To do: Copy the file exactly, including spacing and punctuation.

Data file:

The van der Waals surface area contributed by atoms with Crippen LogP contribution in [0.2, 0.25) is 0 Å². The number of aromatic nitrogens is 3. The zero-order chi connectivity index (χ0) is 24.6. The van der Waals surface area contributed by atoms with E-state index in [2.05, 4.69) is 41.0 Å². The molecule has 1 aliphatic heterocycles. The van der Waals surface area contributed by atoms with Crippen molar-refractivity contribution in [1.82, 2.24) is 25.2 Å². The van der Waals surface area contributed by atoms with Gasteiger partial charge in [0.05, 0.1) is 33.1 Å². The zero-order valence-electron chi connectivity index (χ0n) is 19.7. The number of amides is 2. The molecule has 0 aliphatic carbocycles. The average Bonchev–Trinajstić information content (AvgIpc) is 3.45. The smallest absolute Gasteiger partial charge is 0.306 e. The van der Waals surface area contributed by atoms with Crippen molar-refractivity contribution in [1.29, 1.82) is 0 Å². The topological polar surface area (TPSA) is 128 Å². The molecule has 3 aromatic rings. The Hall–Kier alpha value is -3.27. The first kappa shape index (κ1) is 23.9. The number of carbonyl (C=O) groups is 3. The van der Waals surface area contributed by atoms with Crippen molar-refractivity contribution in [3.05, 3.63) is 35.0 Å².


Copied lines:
The van der Waals surface area contributed by atoms with Crippen LogP contribution in [0.2, 0.25) is 0 Å². The number of aromatic nitrogens is 3. The zero-order chi connectivity index (χ0) is 24.6. The van der Waals surface area contributed by atoms with E-state index in [2.05, 4.69) is 41.0 Å². The molecule has 1 aliphatic heterocycles. The van der Waals surface area contributed by atoms with Crippen molar-refractivity contribution in [1.82, 2.24) is 25.2 Å². The van der Waals surface area contributed by atoms with Gasteiger partial charge in [0.05, 0.1) is 33.1 Å². The zero-order valence-electron chi connectivity index (χ0n) is 19.7. The number of amides is 2. The molecule has 0 aliphatic carbocycles. The average Bonchev–Trinajstić information content (AvgIpc) is 3.45. The smallest absolute Gasteiger partial charge is 0.306 e. The van der Waals surface area contributed by atoms with Crippen molar-refractivity contribution in [1.29, 1.82) is 0 Å². The topological polar surface area (TPSA) is 128 Å². The molecule has 3 aromatic rings. The Hall–Kier alpha value is -3.27. The first kappa shape index (κ1) is 23.9. The number of carbonyl (C=O) groups is 3. The van der Waals surface area contributed by atoms with Crippen molar-refractivity contribution in [3.05, 3.63) is 35.0 Å².